This article explains the evolution of typesetting from manual to automated processes. It also gives a brief overview of the significance of automated typesetting and how it can benefit you.
Table of Contents:
- What is Typesetting in Publishing?
- How Did Typesetting Evolve From Historic Times to Date?
- The Significance of Automated Typesetting
With changing times, one needs to adapt to new ways of doing things and gain an edge or keep lagging. Keeping this in mind, if you want your books, articles, research papers, etc., to look visually appealing and clutter-free, it’s time to invest in automated typesetting: the latest form of typesetting.
Typesetting has come a long way. Gone are the days when typesetting was performed manually. Technological advancements are taking over every process in the publishing industry, and typesetting is no stranger to them.
What is Typesetting in Publishing?
Typesetting is a process that takes place after the final draft of the manuscript has been edited and is ready to be formatted.
It usually entails choosing and formatting fonts, page trim size, spacing, margins, and arranging images, tables, charts, and other graphic elements to generate an aesthetically pleasing and readable printed or digital document. Typesetting plays a vital role in enhancing the reading experience of your readers.
How Did Typesetting Evolve From Historic Times to Date?
Now that you have become familiar with the meaning of typesetting – let’s trace back the history of typesetting and understand how it has evolved to the stage it is in today.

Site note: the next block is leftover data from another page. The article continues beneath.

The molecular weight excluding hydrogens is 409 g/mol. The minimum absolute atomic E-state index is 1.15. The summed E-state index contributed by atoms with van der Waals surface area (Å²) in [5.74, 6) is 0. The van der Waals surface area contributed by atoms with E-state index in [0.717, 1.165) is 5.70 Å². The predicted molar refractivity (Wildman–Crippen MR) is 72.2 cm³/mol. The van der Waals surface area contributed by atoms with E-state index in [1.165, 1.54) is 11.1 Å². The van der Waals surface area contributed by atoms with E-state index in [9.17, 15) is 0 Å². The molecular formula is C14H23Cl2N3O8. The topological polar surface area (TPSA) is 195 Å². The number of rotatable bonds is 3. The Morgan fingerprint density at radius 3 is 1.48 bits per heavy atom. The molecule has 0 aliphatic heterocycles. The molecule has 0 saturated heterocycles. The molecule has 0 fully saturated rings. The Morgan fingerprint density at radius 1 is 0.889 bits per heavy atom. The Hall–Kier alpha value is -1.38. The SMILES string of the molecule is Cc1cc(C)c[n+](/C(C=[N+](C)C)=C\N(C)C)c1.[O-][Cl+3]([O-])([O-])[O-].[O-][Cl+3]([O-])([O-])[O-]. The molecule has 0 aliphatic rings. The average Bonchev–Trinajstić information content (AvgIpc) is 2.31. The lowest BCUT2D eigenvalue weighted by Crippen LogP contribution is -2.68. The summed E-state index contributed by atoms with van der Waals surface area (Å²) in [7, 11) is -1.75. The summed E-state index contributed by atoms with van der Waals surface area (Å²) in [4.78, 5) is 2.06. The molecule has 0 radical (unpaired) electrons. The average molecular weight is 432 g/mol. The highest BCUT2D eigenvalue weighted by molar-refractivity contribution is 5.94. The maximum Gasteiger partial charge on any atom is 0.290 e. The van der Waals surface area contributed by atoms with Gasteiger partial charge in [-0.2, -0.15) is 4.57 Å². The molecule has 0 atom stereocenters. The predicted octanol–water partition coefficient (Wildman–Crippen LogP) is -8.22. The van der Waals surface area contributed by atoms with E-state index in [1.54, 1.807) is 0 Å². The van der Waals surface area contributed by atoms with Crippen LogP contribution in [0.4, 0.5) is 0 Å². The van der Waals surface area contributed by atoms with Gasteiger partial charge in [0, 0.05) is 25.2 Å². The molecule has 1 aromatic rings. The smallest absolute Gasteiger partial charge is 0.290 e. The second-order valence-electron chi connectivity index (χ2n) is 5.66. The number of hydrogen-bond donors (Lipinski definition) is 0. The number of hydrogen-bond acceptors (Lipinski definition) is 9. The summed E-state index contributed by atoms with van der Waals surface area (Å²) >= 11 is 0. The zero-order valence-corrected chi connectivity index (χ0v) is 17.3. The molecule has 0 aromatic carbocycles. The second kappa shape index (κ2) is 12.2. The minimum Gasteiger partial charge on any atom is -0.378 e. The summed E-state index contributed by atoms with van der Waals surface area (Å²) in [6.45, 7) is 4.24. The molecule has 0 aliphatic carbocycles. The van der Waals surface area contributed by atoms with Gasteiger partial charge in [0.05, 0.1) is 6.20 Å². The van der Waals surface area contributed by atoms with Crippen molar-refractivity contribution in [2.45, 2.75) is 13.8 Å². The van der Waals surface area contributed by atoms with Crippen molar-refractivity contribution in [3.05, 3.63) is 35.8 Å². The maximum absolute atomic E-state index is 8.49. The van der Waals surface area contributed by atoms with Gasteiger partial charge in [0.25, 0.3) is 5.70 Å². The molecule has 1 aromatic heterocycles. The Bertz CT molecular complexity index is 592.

The very first type of manual typesetting – movable type – was invented in China around 1040 AD, also known as the letterpress era. Movable typesetting involved setting individual metal-type pieces by hand to form lines and pages. Compositors had to work with great precision to select letters and symbols from a case of type and ensure the type was set correctly in the composing stick and the lines and pages were centered and aligned.
In the 15th century, the movable type was adopted by Johannes Gutenberg, who introduced the printing press and revolutionized the typesetting industry in Europe and the rest of the world. During this time, books, newspapers, and other significant publications came to produce in large numbers.
Manual typesetting was replaced by mechanical typesetting in the 19th century, where one of the earliest machines was designed by Ottmar Mergenthaler in 1884 and called the Linotype machine.
In mechanical typesetting, also referred to as hot metal typesetting, an operator known as the typesetter uses a keyboard resembling one used by a typewriter. This typesetting process by mechanical machines was much faster and more efficient than the manual process, enabling publishers to produce a large number of publications quickly.
Phototypesetting replaced mechanical typesetting in the 1950s and 1960s. Also known as cold type, it involved projecting images of type onto photographic paper, which were then developed and used for printing.
During the 20th century, phototypesetting machines quickly rose to prominence for typesetting due to their ability to eliminate differences in letter sizes and uneven spaces and ensure accuracy in creating complex text.